swapping elements between to arrays with eachother?

• 08-03-2008
rs07
swapping elements between to arrays with eachother?
i have two size 5 arrays. the user types in two numbers, the first number represents the index of the first array that will be swapped and the second number represents the index of the second array that will be swapped (these two indexes will be swapped together). so say an array as the numbers [1,2,3,4,5] and the other has the numbers [6,7,8,9,10] and the user types in 2 and 4, then the new arrays will be [1,9,3,4,5] and [6,7,8,2,10].

this is the way i'm doing it:

int table_A[5];
int table_B[5];
int indexA;
int indexB;
int tempInd;

printf("Enter index number in table_A to be swapped\n");
scanf("&#37;d", &indexA);
printf("Enter index number in table_B to be swapped\n");
scanf("%d", &indexB);
tempInd = table_A[indexA];
table_A[indexA] = table_B[indexB];
table_B[indexB] = tempInd;

its not working though, whats wrong? thanks.
• 08-03-2008
cas
When you're asking a question, a variation on "it doesn't work" is very vague and unhelpful. You should explain what is actually happening versus what you expect to happen.

I can make a guess as to what your problem is, but I'm not certain. In C, array indexing starts at zero. Thus if a user enters 2, that means the 3rd element. Modify your indices appropriately and you might get what you're after.
• 08-03-2008
MacGyver
It appears fine. Try showing a full, but very short, program that demonstrates the problem. And btw, while you're at it, explain what the actual problem is.
• 08-03-2008
robwhit
You don't initialize the tables.
• 08-03-2008
rs07
sorry guys. basically it looks like it is swapping something, but not the right ones.

for example the original arrays were [5.7.2.8.1] and [3,6,9,0,2] and I input element 3 in table_A to be swapped with element 4 in table_B.

and the arrays it gave me were [5, 7, 2, 2, 1] and [3, 6, 9, 0, 8].

it looks like its swapping the 3rd element in the first array with the last element in the 2nd array.

another one it gave me:

[1, 7, 9, 2, 3]
[3, 4, 1, 9, 0]
input 2, 4
gave me: [1, 7, 0, 2, 3], [3, 4, 1, 9, 9]
• 08-03-2008
Richie T
Array indices are zero based - A 5 element array has indices 0, 1, 2, 3 and 4. Subtract 1 from the numbers the user provides and it'll behave in the manner you want.
• 08-03-2008
MacGyver and cas, you need to get some coffee. He explained *exactly* what his problem was, gave an example of what the right answer should be, and also gave you a small code sample that showed the wrong answer he was getting.

Right in his first post.
• 08-03-2008
MacGyver
Indeed. Can I have double the caffeine in mine?

My apologies to the OP and anyone else that was forced to read through my stupidity here.
• 08-03-2008
cas
Quote:

MacGyver and cas, you need to get some coffee. He explained *exactly* what his problem was, gave an example of what the right answer should be, and also gave you a small code sample that showed the wrong answer he was getting.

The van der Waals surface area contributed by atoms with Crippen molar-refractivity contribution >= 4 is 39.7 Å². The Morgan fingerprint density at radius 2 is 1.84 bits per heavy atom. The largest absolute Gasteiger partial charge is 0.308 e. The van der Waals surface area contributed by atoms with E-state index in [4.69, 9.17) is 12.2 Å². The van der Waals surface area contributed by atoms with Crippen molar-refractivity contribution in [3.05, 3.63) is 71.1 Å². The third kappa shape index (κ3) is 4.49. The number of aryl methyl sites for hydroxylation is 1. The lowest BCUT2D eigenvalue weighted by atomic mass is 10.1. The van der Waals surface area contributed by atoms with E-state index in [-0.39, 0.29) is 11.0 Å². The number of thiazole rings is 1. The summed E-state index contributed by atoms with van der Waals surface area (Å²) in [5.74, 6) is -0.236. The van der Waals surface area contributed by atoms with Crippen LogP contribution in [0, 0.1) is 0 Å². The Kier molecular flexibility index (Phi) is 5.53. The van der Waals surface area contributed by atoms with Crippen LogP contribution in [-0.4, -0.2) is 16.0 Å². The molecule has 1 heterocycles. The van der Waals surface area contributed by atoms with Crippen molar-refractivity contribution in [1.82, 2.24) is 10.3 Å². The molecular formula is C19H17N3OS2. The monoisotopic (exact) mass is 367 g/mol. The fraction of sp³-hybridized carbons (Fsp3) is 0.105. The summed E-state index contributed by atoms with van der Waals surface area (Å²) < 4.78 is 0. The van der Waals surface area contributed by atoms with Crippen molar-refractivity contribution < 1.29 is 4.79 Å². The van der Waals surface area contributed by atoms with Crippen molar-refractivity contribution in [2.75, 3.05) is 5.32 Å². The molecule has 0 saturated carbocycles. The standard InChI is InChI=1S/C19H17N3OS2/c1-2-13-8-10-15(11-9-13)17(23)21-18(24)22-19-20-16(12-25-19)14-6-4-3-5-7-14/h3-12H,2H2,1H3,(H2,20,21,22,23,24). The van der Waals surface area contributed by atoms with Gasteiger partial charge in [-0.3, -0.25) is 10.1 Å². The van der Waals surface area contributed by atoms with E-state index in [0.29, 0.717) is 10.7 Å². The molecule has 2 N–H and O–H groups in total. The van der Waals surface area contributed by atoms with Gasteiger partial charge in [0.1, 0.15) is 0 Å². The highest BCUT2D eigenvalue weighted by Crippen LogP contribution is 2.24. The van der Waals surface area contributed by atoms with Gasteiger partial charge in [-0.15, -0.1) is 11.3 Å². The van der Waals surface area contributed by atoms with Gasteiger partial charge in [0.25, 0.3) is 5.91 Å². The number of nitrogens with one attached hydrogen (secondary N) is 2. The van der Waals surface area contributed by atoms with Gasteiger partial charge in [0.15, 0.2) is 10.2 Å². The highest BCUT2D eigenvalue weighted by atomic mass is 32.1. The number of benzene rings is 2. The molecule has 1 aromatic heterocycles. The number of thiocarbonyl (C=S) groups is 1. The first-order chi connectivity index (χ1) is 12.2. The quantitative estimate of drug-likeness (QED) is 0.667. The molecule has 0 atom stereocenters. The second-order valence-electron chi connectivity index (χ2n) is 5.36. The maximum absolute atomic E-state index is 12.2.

Right in his first post.

Not quite. As an example, someone mentioned that his tables weren't initialized. Which, in the snippet he provided, was true. So it's possible he was getting junk numbers, or the wrong numbers swapped, or no output at all (because the posted snippet did not actually output anything), or something else...

I made a guess as to the problem which happened to be correct, but there are any number of things that could have been going wrong.
• 08-04-2008
Quote:

Originally Posted by cas
Not quite. As an example, someone mentioned that his tables weren't initialized. Which, in the snippet he provided, was true. So it's possible he was getting junk numbers, or the wrong numbers swapped, or no output at all (because the posted snippet did not actually output anything), or something else...

I made a guess as to the problem which happened to be correct, but there are any number of things that could have been going wrong.

Quite, actually.

He showed what the error in the result was, described what the correct answer should have been, and posted the code that produced it. You said the OP was "vague and unhelpful" because he did not do that:

Quote:

When you're asking a question, a variation on "it doesn't work" is very vague and unhelpful. You should explain what is actually happening versus what you expect to happen.
Now you're trying to defend your misstatement, as if you had not posted the part quoted above?

Who do you think you are, a politician? :)
• 08-04-2008
robwhit
In the OP's first post, nothing was mentioned about what was happening versus what was supposed to be happening. That information came in the OP's second post. But the code still did not show the behavior that was described.
• 08-04-2008
cas
Quote:

He showed what the error in the result was, described what the correct answer should have been, and posted the code that produced it. You said the OP was "vague and unhelpful" because he did not do that:
He did not post code that produced the answer, though. The code he posted did not compile, and so in order to get a complete program that exhibits any sort of behavior, assumptions have to be made about the missing bits. There's no way to know if he was having other issues apart from not understanding how arrays are indexed. In fact, because he's new to C, I would find it quite likely that other mistakes would be made.
• 08-04-2008